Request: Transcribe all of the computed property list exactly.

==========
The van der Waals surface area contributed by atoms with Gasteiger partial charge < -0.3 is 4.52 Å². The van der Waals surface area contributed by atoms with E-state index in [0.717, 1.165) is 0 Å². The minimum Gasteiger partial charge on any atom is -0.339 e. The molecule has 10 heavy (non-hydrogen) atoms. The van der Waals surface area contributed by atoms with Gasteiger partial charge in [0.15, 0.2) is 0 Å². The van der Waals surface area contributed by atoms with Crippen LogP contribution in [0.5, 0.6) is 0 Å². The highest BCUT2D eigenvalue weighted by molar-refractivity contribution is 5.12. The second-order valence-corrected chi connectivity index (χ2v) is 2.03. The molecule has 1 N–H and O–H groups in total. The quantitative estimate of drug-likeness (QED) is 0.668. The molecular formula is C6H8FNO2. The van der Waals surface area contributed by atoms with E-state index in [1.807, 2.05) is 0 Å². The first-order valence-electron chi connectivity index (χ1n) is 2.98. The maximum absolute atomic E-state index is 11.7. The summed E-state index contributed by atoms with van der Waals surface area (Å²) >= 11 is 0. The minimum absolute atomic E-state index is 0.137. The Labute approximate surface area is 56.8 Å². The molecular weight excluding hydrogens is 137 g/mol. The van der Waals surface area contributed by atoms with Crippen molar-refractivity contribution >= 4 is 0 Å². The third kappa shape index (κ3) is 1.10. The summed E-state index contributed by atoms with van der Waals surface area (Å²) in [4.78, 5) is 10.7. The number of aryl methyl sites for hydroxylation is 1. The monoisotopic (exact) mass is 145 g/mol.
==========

The van der Waals surface area contributed by atoms with Gasteiger partial charge < -0.3 is 4.52 Å². The van der Waals surface area contributed by atoms with E-state index in [0.717, 1.165) is 0 Å². The minimum Gasteiger partial charge on any atom is -0.339 e. The molecule has 10 heavy (non-hydrogen) atoms. The van der Waals surface area contributed by atoms with Gasteiger partial charge in [0.15, 0.2) is 0 Å². The van der Waals surface area contributed by atoms with Crippen LogP contribution in [0.5, 0.6) is 0 Å². The highest BCUT2D eigenvalue weighted by molar-refractivity contribution is 5.12. The second-order valence-corrected chi connectivity index (χ2v) is 2.03. The molecule has 1 N–H and O–H groups in total. The quantitative estimate of drug-likeness (QED) is 0.668. The molecular formula is C6H8FNO2. The van der Waals surface area contributed by atoms with E-state index in [1.807, 2.05) is 0 Å². The first-order valence-electron chi connectivity index (χ1n) is 2.98. The maximum absolute atomic E-state index is 11.7. The summed E-state index contributed by atoms with van der Waals surface area (Å²) >= 11 is 0. The minimum absolute atomic E-state index is 0.137. The Labute approximate surface area is 56.8 Å². The molecular weight excluding hydrogens is 137 g/mol. The van der Waals surface area contributed by atoms with Crippen molar-refractivity contribution >= 4 is 0 Å². The third kappa shape index (κ3) is 1.10. The summed E-state index contributed by atoms with van der Waals surface area (Å²) in [4.78, 5) is 10.7. The number of aryl methyl sites for hydroxylation is 1. The monoisotopic (exact) mass is 145 g/mol.